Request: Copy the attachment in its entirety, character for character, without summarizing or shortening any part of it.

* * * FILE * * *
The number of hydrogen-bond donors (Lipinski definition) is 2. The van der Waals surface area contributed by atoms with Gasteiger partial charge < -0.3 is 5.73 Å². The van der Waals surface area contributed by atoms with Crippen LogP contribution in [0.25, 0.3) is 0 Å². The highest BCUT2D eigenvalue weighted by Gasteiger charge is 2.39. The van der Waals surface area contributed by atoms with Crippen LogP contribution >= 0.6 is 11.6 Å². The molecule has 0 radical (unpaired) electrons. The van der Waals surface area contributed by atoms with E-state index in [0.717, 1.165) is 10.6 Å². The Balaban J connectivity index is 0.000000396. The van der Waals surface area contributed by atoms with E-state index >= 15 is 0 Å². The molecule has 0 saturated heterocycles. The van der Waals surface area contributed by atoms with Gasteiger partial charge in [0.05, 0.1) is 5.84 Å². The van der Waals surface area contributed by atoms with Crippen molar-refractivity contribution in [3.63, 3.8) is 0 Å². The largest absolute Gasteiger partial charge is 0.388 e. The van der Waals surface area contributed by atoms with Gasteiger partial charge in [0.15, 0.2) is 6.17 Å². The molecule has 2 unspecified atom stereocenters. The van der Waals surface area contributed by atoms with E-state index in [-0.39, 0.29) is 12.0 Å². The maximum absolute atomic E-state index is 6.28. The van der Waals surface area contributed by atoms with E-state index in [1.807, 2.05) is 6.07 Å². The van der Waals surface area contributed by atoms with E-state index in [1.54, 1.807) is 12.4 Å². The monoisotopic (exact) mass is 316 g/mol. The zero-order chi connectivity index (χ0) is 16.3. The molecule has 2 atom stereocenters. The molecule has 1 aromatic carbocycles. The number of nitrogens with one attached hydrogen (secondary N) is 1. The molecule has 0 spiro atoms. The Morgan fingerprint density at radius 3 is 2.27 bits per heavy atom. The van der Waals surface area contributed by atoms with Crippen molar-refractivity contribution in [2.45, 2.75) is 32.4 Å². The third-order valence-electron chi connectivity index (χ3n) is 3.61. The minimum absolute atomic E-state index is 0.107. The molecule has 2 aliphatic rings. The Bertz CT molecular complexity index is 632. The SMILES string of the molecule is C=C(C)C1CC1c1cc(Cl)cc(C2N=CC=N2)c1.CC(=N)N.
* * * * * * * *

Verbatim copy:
The number of hydrogen-bond donors (Lipinski definition) is 2. The van der Waals surface area contributed by atoms with Gasteiger partial charge < -0.3 is 5.73 Å². The van der Waals surface area contributed by atoms with Crippen LogP contribution in [0.25, 0.3) is 0 Å². The highest BCUT2D eigenvalue weighted by Gasteiger charge is 2.39. The van der Waals surface area contributed by atoms with Crippen LogP contribution >= 0.6 is 11.6 Å². The molecule has 0 radical (unpaired) electrons. The van der Waals surface area contributed by atoms with E-state index in [0.717, 1.165) is 10.6 Å². The Balaban J connectivity index is 0.000000396. The van der Waals surface area contributed by atoms with E-state index >= 15 is 0 Å². The molecule has 0 saturated heterocycles. The van der Waals surface area contributed by atoms with Gasteiger partial charge in [0.05, 0.1) is 5.84 Å². The van der Waals surface area contributed by atoms with Crippen molar-refractivity contribution in [3.63, 3.8) is 0 Å². The largest absolute Gasteiger partial charge is 0.388 e. The van der Waals surface area contributed by atoms with Gasteiger partial charge in [0.15, 0.2) is 6.17 Å². The molecule has 2 unspecified atom stereocenters. The van der Waals surface area contributed by atoms with E-state index in [-0.39, 0.29) is 12.0 Å². The maximum absolute atomic E-state index is 6.28. The van der Waals surface area contributed by atoms with E-state index in [1.807, 2.05) is 6.07 Å². The van der Waals surface area contributed by atoms with E-state index in [1.54, 1.807) is 12.4 Å². The monoisotopic (exact) mass is 316 g/mol. The zero-order chi connectivity index (χ0) is 16.3. The molecule has 2 atom stereocenters. The molecule has 1 aromatic carbocycles. The number of nitrogens with one attached hydrogen (secondary N) is 1. The molecule has 0 spiro atoms. The Morgan fingerprint density at radius 3 is 2.27 bits per heavy atom. The van der Waals surface area contributed by atoms with Crippen molar-refractivity contribution in [2.45, 2.75) is 32.4 Å². The third-order valence-electron chi connectivity index (χ3n) is 3.61. The minimum absolute atomic E-state index is 0.107. The molecule has 2 aliphatic rings. The Bertz CT molecular complexity index is 632. The SMILES string of the molecule is C=C(C)C1CC1c1cc(Cl)cc(C2N=CC=N2)c1.CC(=N)N.